3. Didn’t God forsake Jesus on the cross?

MATTHEW 27:46 SAYS, “And about the ninth hour Jesus cried out with a loud voice, saying, ‘Eli, Eli, lama sabachthani?’ that is, ‘My God, My God, why have You forsaken Me?’”

What was happening here? Was the first person of the trinity forsaking the second person in the midst of His greatest trial? No! This passage cannot be describing an actual separation between the Father and the Son, because the Son IS the Father manifested in the flesh. Jesus Himself said, “I and my Father are one” (John 10:30). Furthermore, 2 Corinthians 5:19 says that “God was in Christ reconciling the world to Himself.” It never states that God left Christ on the cross.

What then does the cry of Jesus mean? It does not mean that the Spirit of God departed from Christ’s body, only that it provided no help to the body. In other words, the fact that Jesus was God in the flesh does not mean that His flesh didn’t feel the pain of the nails just as our flesh would. There was no lessening of the physical pain by the Spirit.

Hebrews 9:14 says that Christ offered Himself to God “through the eternal Spirit.” If the Spirit had left Him on the cross He would have ceased to be the Christ – the Anointed One.

The Spirit was with Christ throughout the ordeal. Jesus was not literally God-forsaken, but He did feel God-forsaken. Remember, He was bearing our sins in His own body on the tree. He felt what it feels like to be a sinner. He felt the fiery pain of the nails. He felt the humiliating sting of the insults. He felt the awful horror of divine judgment.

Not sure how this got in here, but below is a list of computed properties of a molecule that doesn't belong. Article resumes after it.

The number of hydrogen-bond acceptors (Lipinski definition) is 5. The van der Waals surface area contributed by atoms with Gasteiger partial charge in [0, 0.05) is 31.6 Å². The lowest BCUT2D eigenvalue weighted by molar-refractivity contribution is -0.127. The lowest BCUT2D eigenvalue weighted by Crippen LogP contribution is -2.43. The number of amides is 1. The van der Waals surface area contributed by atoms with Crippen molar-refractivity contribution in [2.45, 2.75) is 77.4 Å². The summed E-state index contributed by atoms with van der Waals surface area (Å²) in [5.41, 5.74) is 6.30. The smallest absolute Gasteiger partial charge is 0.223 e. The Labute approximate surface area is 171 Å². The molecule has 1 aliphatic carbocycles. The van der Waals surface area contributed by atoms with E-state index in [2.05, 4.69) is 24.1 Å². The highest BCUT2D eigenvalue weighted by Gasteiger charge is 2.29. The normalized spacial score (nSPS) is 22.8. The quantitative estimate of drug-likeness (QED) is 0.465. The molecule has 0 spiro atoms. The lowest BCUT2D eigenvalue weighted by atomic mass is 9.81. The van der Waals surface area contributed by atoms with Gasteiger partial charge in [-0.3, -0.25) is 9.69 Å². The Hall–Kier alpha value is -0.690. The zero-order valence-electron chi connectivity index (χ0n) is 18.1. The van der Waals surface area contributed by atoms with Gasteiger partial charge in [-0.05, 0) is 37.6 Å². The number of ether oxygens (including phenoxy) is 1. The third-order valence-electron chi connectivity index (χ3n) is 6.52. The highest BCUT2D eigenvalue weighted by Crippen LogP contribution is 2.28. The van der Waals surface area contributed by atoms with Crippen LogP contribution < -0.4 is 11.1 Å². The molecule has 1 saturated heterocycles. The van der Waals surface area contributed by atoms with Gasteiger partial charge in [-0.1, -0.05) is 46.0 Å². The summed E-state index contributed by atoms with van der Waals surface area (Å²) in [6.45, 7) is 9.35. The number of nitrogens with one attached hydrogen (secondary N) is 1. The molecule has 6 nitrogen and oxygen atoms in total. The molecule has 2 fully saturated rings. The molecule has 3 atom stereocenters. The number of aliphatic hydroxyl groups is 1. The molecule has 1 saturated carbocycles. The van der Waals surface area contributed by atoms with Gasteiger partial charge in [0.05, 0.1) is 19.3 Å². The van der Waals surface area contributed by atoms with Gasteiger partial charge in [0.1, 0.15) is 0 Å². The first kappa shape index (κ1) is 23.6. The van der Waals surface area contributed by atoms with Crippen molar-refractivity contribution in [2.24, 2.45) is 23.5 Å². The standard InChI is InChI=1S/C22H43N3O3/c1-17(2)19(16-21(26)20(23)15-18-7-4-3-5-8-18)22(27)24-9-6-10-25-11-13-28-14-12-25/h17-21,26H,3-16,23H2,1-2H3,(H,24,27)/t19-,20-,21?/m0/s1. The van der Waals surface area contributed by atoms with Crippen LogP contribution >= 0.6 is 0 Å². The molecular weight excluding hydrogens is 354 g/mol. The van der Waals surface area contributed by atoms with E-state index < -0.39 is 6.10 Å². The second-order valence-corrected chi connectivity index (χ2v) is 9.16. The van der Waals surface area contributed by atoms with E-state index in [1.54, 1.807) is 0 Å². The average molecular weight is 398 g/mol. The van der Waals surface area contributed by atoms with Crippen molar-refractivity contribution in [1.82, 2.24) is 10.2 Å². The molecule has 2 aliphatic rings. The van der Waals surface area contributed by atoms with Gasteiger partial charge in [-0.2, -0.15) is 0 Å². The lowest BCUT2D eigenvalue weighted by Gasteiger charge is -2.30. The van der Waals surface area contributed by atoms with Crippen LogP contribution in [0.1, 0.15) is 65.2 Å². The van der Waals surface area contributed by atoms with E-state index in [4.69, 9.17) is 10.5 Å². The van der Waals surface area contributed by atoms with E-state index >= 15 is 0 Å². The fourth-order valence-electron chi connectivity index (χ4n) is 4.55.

In addition, Jesus was pointing the people to Psalms 22, a riveting first-person account of the agony of the crucifixion, which begins, “My God, My God, why have You forsaken Me? Why are You so far from helping Me, and from the words of My groaning?” It goes on to say, “I am poured out like water, and all My bones are out of joint; my heart is like wax; it has melted within Me. My strength is dried up like a potsherd, and My tongue clings to My jaws; You have brought Me to the dust of death. For dogs have surrounded Me; the congregation of the wicked has enclosed Me. They pierced My hands and My feet; I can count all My bones. They look and stare at Me” (Psalms 22:1, 14-17).